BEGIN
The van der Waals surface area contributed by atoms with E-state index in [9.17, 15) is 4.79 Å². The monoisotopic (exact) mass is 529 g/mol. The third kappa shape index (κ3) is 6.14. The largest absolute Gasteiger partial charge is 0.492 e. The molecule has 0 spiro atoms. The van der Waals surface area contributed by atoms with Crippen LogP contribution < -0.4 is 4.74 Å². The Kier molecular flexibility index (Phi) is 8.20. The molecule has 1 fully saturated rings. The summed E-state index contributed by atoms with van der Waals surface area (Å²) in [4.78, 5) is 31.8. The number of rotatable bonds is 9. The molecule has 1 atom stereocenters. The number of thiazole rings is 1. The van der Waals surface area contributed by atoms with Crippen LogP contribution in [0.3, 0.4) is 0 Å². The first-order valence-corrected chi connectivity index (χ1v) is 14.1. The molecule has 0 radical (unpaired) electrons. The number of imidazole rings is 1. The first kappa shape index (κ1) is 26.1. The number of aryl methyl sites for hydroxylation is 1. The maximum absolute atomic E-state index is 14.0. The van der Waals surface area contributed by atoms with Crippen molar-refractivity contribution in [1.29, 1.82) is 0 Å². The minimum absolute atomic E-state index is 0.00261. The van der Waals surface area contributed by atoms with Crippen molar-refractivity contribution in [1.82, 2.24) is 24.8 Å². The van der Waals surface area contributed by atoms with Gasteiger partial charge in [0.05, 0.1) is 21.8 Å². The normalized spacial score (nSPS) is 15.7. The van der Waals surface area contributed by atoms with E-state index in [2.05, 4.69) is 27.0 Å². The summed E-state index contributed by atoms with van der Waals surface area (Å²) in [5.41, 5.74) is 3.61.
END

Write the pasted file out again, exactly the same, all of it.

The van der Waals surface area contributed by atoms with E-state index in [9.17, 15) is 4.79 Å². The monoisotopic (exact) mass is 529 g/mol. The third kappa shape index (κ3) is 6.14. The largest absolute Gasteiger partial charge is 0.492 e. The molecule has 0 spiro atoms. The van der Waals surface area contributed by atoms with Crippen LogP contribution < -0.4 is 4.74 Å². The Kier molecular flexibility index (Phi) is 8.20. The molecule has 1 fully saturated rings. The summed E-state index contributed by atoms with van der Waals surface area (Å²) in [4.78, 5) is 31.8. The number of rotatable bonds is 9. The molecule has 1 atom stereocenters. The number of thiazole rings is 1. The van der Waals surface area contributed by atoms with Crippen LogP contribution in [0.3, 0.4) is 0 Å². The first-order valence-corrected chi connectivity index (χ1v) is 14.1. The molecule has 0 radical (unpaired) electrons. The number of imidazole rings is 1. The first kappa shape index (κ1) is 26.1. The number of aryl methyl sites for hydroxylation is 1. The maximum absolute atomic E-state index is 14.0. The van der Waals surface area contributed by atoms with Crippen molar-refractivity contribution in [1.29, 1.82) is 0 Å². The minimum absolute atomic E-state index is 0.00261. The van der Waals surface area contributed by atoms with Crippen molar-refractivity contribution in [1.82, 2.24) is 24.8 Å². The van der Waals surface area contributed by atoms with Gasteiger partial charge in [0.05, 0.1) is 21.8 Å². The normalized spacial score (nSPS) is 15.7. The van der Waals surface area contributed by atoms with E-state index in [2.05, 4.69) is 27.0 Å². The summed E-state index contributed by atoms with van der Waals surface area (Å²) in [5.41, 5.74) is 3.61.